The role of a local government councillor
What does a local government councillor do?
Councils are made up of members – called councillors - who together represent the people in their jurisdiction. Councillors are directly elected to represent the people and therefore have to consider not just the interests of their local electorate, but those throughout the whole area to create a harmonious local environment.
Every service provided by a council is managed in their name. Members of the councils have a complex role and must act in a number of capacities: as committee member, constituency representative and party activist.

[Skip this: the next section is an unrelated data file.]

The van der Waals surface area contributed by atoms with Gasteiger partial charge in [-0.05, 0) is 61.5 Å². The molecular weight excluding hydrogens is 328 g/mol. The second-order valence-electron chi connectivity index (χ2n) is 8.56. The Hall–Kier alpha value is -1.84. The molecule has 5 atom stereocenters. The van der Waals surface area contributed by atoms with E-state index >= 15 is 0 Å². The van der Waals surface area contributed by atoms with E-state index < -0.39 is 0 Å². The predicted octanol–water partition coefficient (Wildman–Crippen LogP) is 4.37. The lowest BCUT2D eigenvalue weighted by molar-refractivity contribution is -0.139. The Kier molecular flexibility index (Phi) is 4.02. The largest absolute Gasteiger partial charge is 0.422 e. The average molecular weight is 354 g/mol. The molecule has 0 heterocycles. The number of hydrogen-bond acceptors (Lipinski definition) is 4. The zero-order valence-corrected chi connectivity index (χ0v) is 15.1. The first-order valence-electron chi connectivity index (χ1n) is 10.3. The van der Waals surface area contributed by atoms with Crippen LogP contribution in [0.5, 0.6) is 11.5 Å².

Councillors have personal, individual and collective responsibilities for their council’s activities. In addition, as members of political groups or as independents, councillors will express political values and support the policies of the group to which they belong. Individual councillors do not have the authority to make decisions on behalf of the entire council.
Councillors who are committee chairs or portfolio holders have more specialised roles in promoting particular policies, representing the council while at the same time working with other agencies to tackle issues such as housing, social services, schools, the environment and transport.
Each council is different and each councillor - whether a member of a town, parish, district or county council - will perform a slightly different role.